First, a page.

A recently released survey interviewed black hat hackers to get a better sense of the strategies and methodologies today’s cybercriminals are using.
Today’s businesses can’t take any chances with their cyber security. Just a single weak point can open the door for malicious activity that can topple a company. As enterprises seek to strengthen their protections against hackers, some of the most powerful insights are coming from the people these cyber security measures are meant to guard against.
In this spirit, Nuix performed a survey at the DEFCON event in Las Vegas in 2016, called The Black Report. Instead of interviewing corporate decision-makers, IT leaders and security administrators, the survey sought to glean insights straight from the horse’s mouth, so to speak.
Providing access to a new point of view
This survey represents a breath of fresh air in the cybersecurity space, where so many studies focus on IT professionals. While these types of reports are no doubt important, offering access to a hacker’s point of view has its merits as well.
In addition to interviewing cyber criminals themselves, The Black Report also included insights from penetration testers who, according to one tester, perform nearly the same processes as hackers do, but with the benefit of a statement of work that makes it legal. Overall, a total of 70 black hat hackers and pen testers – or white hat hackers – were included in the survey.
Hector Monsegur, a former black hat hacker and current Rhino Security Labs assessments director, told TechTarget that this type of survey is particularly imperative as it can highlight security details that empower individuals and companies as a whole.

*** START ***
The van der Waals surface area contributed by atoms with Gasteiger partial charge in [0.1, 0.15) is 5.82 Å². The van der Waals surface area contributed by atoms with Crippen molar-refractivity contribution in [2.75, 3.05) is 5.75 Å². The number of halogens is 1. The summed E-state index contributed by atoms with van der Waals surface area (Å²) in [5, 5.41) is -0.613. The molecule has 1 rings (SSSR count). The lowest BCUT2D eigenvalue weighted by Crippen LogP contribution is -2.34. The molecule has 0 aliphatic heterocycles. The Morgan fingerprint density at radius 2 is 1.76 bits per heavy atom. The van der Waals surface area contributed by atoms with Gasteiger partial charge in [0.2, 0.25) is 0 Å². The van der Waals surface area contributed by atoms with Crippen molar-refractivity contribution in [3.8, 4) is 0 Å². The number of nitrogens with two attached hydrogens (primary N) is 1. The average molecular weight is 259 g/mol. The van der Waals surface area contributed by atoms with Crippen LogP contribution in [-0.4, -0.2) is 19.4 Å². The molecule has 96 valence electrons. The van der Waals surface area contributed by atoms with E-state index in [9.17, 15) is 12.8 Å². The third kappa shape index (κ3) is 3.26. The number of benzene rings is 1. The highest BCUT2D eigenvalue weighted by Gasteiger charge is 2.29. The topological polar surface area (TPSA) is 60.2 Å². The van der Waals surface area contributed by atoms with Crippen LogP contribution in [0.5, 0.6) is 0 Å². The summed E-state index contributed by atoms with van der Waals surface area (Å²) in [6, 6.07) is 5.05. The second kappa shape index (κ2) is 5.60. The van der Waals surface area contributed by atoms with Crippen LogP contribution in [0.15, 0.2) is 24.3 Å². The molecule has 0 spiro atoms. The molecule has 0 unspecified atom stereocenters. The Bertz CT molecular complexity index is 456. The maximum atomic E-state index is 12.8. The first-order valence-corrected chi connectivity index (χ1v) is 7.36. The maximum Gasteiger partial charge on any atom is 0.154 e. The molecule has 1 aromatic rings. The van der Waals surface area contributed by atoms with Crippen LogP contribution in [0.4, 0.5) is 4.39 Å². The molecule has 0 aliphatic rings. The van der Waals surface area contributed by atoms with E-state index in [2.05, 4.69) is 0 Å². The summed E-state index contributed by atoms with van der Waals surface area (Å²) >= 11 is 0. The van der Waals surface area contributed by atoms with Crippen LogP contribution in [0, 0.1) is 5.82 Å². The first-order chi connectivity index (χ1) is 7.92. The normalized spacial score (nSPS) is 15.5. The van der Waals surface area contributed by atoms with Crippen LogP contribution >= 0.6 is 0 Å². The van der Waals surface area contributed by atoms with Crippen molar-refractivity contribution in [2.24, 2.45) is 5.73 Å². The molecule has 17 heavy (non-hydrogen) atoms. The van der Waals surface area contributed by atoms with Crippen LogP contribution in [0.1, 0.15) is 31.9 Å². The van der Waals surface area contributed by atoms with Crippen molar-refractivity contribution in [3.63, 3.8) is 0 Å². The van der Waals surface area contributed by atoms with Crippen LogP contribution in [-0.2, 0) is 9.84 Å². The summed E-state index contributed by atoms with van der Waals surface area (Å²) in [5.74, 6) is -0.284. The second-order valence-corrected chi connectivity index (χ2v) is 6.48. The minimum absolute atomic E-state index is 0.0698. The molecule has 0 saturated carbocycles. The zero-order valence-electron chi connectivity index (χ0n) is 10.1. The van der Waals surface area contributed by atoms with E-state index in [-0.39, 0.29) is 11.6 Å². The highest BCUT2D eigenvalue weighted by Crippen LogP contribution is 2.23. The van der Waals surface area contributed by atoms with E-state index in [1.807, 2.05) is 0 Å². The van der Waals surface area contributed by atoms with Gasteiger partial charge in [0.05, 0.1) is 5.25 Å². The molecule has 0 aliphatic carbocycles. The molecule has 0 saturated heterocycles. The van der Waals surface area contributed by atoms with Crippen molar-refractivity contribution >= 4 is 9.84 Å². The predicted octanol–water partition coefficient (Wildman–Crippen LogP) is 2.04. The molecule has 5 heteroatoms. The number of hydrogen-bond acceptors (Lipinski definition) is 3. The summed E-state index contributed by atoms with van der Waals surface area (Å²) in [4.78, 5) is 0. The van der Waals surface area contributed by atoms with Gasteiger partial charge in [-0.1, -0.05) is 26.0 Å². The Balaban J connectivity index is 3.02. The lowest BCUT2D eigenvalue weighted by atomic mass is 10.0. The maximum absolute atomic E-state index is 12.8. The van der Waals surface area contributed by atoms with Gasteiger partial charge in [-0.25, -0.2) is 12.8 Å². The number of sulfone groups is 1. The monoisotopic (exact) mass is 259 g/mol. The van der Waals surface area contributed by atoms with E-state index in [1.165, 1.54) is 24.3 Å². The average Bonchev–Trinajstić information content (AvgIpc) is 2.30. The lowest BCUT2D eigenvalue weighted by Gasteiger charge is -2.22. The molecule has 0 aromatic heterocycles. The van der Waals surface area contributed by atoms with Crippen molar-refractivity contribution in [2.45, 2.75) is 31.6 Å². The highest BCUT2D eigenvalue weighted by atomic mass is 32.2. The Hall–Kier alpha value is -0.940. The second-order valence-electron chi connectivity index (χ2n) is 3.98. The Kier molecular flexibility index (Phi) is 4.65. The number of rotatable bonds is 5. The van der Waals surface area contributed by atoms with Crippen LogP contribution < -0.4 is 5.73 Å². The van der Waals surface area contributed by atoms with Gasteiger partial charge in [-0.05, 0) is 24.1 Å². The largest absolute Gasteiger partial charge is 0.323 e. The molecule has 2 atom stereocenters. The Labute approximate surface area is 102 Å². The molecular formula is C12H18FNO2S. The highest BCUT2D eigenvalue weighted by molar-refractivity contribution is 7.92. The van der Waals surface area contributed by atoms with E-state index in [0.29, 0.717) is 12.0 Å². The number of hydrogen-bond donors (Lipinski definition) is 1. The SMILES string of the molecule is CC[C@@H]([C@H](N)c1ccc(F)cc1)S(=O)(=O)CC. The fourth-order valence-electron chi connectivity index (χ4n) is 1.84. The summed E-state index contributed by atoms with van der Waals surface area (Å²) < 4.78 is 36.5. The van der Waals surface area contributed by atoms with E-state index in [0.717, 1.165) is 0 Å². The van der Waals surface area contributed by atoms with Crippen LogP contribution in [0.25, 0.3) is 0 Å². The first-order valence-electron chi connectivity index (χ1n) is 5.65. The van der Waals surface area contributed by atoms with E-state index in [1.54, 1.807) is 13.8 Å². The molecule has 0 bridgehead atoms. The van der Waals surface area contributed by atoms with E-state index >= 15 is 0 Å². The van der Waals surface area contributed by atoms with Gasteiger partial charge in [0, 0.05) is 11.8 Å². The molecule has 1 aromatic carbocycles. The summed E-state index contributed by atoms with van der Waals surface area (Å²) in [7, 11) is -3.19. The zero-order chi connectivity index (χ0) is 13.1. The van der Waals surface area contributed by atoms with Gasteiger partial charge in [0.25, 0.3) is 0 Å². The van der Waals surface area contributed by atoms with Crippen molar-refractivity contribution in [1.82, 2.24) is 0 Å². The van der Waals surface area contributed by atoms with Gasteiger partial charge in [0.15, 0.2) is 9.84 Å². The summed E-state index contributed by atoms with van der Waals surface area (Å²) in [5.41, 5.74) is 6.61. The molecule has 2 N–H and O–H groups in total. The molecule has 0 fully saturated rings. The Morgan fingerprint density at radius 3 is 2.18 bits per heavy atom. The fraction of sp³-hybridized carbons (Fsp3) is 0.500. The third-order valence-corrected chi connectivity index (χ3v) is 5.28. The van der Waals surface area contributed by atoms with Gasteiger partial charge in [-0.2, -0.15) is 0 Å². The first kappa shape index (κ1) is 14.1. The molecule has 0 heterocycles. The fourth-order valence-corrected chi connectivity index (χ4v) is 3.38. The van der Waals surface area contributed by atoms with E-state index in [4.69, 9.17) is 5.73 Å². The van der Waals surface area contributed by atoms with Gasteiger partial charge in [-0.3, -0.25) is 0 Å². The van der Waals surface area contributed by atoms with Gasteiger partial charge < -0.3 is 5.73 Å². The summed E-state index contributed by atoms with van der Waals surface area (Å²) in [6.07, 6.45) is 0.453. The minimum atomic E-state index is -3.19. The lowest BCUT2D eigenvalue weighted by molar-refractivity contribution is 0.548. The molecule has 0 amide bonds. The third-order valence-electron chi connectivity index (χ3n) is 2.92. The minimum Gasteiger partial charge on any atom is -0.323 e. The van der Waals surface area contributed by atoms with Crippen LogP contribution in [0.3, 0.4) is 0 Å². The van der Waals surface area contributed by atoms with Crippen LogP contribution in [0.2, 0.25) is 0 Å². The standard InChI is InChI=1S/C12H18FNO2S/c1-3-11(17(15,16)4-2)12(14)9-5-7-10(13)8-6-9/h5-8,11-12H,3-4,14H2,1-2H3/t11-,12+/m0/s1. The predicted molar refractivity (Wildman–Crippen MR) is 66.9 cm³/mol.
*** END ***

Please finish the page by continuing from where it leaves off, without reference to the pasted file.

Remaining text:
“Exploring [hackers and penetration testers] thoughts and experiences dealing with cyber security is a very good first step,” Monsegur told TechTarget. “Although conferences like DEFCON, Black Hat, HackInTheBox, etc., provide an outlet for these researchers to disclose vulnerability information, methodologies and techniques, the truth is that most people simply do not know how to access this content or know it even exists.”
Key insights from the cybercriminal community
Another benefit of this type of research is the ability to see how hackers’ responses differ from IT professionals and other representatives of the companies cybercriminals seek to attack.
“It’s important to understand how the adversary thinks and acts,” Nuix CISO Chris Pogue said. “The more defenders know, the better they can prepare themselves.”
Some insights came in direct contrary to certain beliefs that had been fundamental to cybersecurity strategies in the past. Surprising findings included:
The length of time for intrusion is shrinking: One of the most brow-raising statistics demonstrated the speed with which today’s hackers are able to effectively break into a target system. Although Nuix reported that it can take 250 to 300 days for businesses to detect a data breach, it typically takes a hacker a mere 24 hours to force a successful intrusion and steal target data. In fact, the study also found that about one-third of attacks are never discovered by the victim company. “Organizations need to get much better at detecting and remediating breaches using a combination of people and technology,” Pogue concluded.